Art in the Time of Covid: Epsilon Spires
In the latter half of 2021, as arts and culture organizations continued to struggle through the changes wrought by the Covid-19 pandemic, the Council and Vermont Humanities launched our Cultural Recovery Grant program to deliver a total of $1.2 million in American Rescue Plan Act funds to 146 Vermont nonprofits. One of those nonprofits was Epsilon Spires, a new gallery and venue housed in a dramatic, former Baptist church on Brattleboro’s Main Street.
In 2019, a group of artists and scientists transformed the old church into a community space dedicated to “illuminating the relationships between creative arts, natural sciences and sustainability using multimedia platforms.” Just a year later, the pandemic forced Epsilon Spires, like so many others, to reimagine their work. They explored virtual programming including interactive film screenings, but they found their stride in the summer of 2020, when they were able to return to in-person programming by turning their parking lot into an outdoor cinema.
For Epsilon Spires Director Jamie Mohr, leading her organization through the pandemic has followed a creative process similar to that of the artists she works with. As Jamie puts it, “the initial idea usually (hopefully) transforms in exciting new directions on the journey to fruition.”
Jamie shared her thoughts on art in the time of Covid.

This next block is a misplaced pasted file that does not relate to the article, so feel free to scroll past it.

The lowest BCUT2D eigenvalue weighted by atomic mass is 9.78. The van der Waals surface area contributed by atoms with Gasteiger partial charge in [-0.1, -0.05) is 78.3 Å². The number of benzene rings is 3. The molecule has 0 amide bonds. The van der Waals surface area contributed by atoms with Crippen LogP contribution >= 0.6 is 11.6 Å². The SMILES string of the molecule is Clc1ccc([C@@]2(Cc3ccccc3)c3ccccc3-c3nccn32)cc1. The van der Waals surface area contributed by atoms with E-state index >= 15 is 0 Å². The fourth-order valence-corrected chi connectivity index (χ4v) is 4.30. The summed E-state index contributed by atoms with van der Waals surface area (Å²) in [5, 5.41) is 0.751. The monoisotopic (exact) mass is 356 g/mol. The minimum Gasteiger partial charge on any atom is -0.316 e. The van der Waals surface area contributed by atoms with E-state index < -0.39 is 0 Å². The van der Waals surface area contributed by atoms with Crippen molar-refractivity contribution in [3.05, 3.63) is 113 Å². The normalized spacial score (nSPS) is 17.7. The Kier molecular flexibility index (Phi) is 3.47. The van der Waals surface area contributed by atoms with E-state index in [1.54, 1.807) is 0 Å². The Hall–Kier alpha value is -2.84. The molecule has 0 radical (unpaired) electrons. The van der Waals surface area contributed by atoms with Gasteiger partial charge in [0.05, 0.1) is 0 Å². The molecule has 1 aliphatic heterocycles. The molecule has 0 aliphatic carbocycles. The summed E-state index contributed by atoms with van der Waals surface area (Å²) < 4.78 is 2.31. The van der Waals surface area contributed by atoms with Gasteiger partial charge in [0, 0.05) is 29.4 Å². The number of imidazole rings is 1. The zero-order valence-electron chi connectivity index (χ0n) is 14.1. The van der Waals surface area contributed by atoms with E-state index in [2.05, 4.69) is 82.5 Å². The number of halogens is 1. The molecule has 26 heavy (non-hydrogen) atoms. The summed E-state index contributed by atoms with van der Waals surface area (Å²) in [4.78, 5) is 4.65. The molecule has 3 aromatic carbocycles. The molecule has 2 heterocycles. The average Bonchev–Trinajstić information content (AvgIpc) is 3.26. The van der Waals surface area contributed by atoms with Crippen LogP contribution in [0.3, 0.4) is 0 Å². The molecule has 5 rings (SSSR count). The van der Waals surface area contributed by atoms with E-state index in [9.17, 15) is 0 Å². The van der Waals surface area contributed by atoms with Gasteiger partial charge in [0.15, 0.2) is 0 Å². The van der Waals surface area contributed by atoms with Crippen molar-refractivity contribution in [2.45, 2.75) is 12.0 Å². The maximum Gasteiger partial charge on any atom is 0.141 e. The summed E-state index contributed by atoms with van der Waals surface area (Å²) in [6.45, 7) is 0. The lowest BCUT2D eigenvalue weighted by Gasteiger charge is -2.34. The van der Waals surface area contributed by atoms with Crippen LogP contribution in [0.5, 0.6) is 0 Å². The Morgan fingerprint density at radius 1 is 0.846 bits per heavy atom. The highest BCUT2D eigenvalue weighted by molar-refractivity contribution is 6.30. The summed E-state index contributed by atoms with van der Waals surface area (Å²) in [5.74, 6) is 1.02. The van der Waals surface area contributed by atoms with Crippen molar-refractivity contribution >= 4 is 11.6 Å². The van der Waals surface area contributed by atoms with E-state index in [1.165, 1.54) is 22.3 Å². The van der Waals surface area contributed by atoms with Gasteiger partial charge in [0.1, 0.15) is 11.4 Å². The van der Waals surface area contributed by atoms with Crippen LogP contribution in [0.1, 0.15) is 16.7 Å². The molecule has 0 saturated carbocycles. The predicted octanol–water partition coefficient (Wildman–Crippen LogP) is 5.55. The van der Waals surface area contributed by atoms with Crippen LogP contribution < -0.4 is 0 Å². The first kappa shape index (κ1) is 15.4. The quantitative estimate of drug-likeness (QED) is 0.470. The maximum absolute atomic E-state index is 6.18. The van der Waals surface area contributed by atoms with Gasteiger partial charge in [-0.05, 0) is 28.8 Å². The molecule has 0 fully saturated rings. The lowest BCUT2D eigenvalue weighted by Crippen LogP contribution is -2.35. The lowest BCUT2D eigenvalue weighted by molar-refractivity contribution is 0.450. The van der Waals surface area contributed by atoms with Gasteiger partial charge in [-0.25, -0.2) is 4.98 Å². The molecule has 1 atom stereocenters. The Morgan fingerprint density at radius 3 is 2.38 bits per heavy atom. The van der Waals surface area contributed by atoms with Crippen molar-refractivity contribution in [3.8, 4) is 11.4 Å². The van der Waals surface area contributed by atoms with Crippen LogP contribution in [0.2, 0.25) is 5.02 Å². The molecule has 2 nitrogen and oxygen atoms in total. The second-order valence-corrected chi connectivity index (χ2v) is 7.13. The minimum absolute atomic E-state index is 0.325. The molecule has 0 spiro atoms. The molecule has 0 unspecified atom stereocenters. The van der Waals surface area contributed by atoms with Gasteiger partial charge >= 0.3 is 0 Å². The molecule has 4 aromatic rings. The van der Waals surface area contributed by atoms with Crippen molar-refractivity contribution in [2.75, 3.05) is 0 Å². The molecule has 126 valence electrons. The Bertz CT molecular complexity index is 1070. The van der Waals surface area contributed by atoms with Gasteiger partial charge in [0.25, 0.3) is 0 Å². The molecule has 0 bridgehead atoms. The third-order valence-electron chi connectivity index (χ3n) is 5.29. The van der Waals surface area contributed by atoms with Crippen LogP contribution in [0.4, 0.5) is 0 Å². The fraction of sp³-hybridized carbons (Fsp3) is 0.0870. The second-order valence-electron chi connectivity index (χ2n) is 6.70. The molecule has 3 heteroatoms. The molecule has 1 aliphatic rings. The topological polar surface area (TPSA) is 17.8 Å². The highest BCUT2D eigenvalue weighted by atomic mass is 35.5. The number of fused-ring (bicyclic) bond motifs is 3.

How has the pandemic challenged your creative practice and/or business?
When we first had to close our doors, we switched to offering virtual programming, including film screenings with additional interactive elements to help people feel connected, such as director’s Q&As and discussions on Zoom. Attendance for the virtual events quickly waned as everyone became more fatigued of Zoom interactions. When the summertime came, we innovated by transforming our parking lot into The Backlot Cinema, a socially-distanced theater often pairing the film experience with local culinary artists. Imagine a picnic under the stars while enjoying international and rarely-seen films.
We would never have reimagined this previously neglected space as a potential venue had it not been for necessity, and in doing so I believe we inspired others to consider how underused public spaces can be activated. The unique environment and atmosphere of The Backlot Cinema serves to guide my curation of films and offers a very special, unforgettable summertime experience, transporting the audience to locations around the world from a humble parking lot in Southern Vermont. Each screening ends with a special communal ceremony of lighting sparklers to evoke a shared sense of playfulness and joy.
How have you found strength or support since the pandemic began?
I think an often misunderstood, yet important aspect of art, creativity, and the drive for innovation is that they stem from the problem-solving skills necessary for survival. External limitations and boundaries, if they don’t crush the actualization of ideas, can sometimes provide both fuel and provocation for thinking in new ways. In their creative process, artists often have to cultivate their own parameters and limitations to work within themselves so they can better focus on actualizing the interior. The initial idea usually (hopefully) transforms in exciting new directions on the journey to fruition past the physical/technical/financial limitations of the outside world… Wait, what are we talking about again? Just kidding.